Devil Daggers is a first-person shooter video game developed and published by indie development team Sorath. Players are tasked with surviving for as long as possible against swarms of demonic enemies on an arena shrouded in darkness. The player character can fire daggers from their fingers to eliminate foes and move about to avoid contact with them. The player dies upon touching an enemy, and as time passes, more threatening creatures begin to appear. Survival times are recorded on a global leaderboard where replays of playthroughs can be accessed and viewed. The deliberate use of unfiltered textures and effects like polygon jitter and texture warping make its visual style reminiscent of early 3D games released in the 1990s.

<i>Call to Arms</i> (video game) 2015 real-time strategy video game

Call to Arms is a real-time tactics and strategy video game developed by German company Digitalmindsoft as the spiritual successor to the Men of War series. The early access version of the game was released on 30 July 2015 to Steam.

<i>Rat Chaos</i> 2012 video game

Rat Chaos is a 2012 stream of consciousness art and browser game created by Winter Lake.

Tom Jubert is a British video game writer and narrative designer. He is best known for his work on many high-profile games, including FTL: Faster than Light, The Talos Principle, and The Swapper. Although he has worked on AAA games, most of his work has been on smaller indie titles.

<i>Orion: Prelude</i> 2012 video game

Orion: Prelude is a first-person shooter and online cooperative multiplayer game, developed and published by Spiral Game Studios for Microsoft Windows. In the game, armed players work together to defend generators against dinosaurs.


  1. Pearson, Dan (3 May 2017). "Gamer Network acquires Rock, Paper, Shotgun". . Archived from the original on 3 May 2017. Retrieved 3 May 2017.
  2. RPS (13 July 2007). "The Website That Saved The World". Rock Paper Shotgun. Archived from the original on 30 June 2019. Retrieved 30 June 2019.
  3. Smith, Graham (2 July 2021). "I'm not editor-in-chief of RPS anymore, here's who is". Rock Paper Shotgun. Archived from the original on 3 July 2021. Retrieved 21 July 2021.
  4. "The Secret History Of Rock Paper Shotgun - Part One: Matters Of Import". Rock Paper Shotgun. 8 April 2019. Archived from the original on 28 September 2020. Retrieved 15 September 2022.
  5. "Half-Life: On Turning 35 And Leaving RPS". Rock Paper Shotgun. 30 September 2010. Archived from the original on 9 November 2020. Retrieved 15 September 2022.
  6. Rossignol, Jim (27 September 2010). "Big Robot Lives Again". Big Robot. Archived from the original on 30 March 2019. Retrieved 21 April 2012. my new company, Big Robot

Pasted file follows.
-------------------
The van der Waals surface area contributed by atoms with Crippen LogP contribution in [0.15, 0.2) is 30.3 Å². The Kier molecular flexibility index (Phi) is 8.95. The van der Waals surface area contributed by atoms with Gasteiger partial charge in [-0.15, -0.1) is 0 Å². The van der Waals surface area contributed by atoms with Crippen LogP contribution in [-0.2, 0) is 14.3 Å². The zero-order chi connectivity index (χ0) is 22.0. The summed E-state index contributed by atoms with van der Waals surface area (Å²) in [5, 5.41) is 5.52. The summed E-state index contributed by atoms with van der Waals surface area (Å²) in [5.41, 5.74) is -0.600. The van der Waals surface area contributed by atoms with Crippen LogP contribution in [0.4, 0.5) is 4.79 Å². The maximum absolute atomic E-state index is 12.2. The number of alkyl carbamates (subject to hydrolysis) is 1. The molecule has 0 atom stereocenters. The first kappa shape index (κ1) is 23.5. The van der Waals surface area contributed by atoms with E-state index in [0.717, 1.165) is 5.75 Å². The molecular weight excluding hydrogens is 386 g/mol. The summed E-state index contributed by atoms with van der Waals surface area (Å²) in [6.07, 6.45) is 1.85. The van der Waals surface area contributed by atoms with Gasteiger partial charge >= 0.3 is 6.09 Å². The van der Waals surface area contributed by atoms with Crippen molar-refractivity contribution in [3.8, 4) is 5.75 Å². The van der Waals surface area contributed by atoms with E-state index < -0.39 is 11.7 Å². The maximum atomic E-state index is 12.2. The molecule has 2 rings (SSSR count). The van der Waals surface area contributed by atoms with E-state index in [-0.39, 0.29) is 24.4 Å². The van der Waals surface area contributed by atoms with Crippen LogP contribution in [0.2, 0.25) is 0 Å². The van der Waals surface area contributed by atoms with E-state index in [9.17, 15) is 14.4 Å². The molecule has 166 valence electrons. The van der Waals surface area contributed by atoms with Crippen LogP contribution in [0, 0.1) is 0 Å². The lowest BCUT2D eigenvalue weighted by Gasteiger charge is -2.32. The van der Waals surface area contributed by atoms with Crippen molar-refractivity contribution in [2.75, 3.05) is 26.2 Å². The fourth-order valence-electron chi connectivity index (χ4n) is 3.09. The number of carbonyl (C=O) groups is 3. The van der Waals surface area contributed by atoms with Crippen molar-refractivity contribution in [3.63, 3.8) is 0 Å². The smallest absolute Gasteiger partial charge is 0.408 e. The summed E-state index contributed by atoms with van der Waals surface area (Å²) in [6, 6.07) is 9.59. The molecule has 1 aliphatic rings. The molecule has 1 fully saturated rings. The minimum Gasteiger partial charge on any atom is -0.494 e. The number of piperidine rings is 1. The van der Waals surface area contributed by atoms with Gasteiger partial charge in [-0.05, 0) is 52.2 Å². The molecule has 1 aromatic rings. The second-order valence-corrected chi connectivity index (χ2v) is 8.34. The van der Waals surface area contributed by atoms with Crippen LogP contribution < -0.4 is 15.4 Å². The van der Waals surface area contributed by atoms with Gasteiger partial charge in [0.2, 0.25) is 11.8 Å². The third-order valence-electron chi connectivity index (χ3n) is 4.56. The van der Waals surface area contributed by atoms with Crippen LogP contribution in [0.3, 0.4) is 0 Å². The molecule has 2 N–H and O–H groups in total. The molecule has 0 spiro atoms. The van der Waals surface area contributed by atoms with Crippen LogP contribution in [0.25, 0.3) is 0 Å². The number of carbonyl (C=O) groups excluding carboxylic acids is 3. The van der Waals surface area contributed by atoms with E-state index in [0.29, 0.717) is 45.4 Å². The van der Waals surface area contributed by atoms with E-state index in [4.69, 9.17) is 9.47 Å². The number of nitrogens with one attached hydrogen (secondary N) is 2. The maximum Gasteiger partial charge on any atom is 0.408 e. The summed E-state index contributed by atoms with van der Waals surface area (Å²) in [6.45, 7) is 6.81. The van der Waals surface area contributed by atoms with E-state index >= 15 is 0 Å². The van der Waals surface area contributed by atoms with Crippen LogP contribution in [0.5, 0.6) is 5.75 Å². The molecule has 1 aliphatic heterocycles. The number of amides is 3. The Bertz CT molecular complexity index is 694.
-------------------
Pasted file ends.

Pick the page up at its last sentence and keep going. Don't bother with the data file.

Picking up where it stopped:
7. Smith, Graham (9 April 2019). "Thank you and goodbye, Alec Meer". Rock, Paper, Shotgun. Archived from the original on 13 August 2020. Retrieved 21 September 2020.
  8. 1 2 3 Walker, John (18 April 2019). "Bye-bye RPS, thanks for having me". Rock, Paper, Shotgun. Archived from the original on 23 October 2020. Retrieved 21 September 2020.
  9. Brandon, John (8 February 2011). "Is Bulletstorm the Worst Video Game in the World?". Fox News . Fox News Network. Archived from the original on 13 June 2016. Retrieved 26 June 2016.
  10. 1 2 Brandon, John (20 February 2011). "Bulletstorm: Censored in Germany, Coming to America". Fox News . Fox News Network. Archived from the original on 11 August 2016. Retrieved 26 June 2016.
  11. Walker, John (29 January 2014). "GOG's Time Machine Sale Lets You CONTROL TIME ITSELF". Rock Paper Shotgun. Archived from the original on 2 November 2015. Retrieved 30 January 2016. As someone who desperately pines for the PD model that drove creativity before the copyright industry malevolently took over the planet, it saddens my heart that a game two decades old isn't released into the world.
  12. Walker, John (3 February 2014). "Editorial: Why Games Should Enter The Public Domain". Rock Paper Shotgun. Archived from the original on 16 April 2016. Retrieved 30 January 2016. more than a couple of decades old aren't entering the public domain. Twenty years was a fairly arbitrary number, one that seems to make sense in the context of games' lives, but it could be twenty-five, thirty.
  13. Why Games Should Be In the Public Domain Archived 17 June 2016 at the Wayback Machine on
  14. George Broussard Archived 1 April 2014 at the Wayback Machine on Twitter "@wickerwaka The whole thing, really. But especially that. Whoever allowed that to be printed should be fired."
  15. Copyright, trademark & money in a creative industry Archived 2 May 2016 at the Wayback Machine on by Steve Gaynor "There is some argument going on about for how long a copyright holder should be able to charge exclusively for their own work, before it enters the public domain. John Walker argues that perhaps a good cutoff would be 20 years before an 'idea' enters the public domain." (February 03, 2014)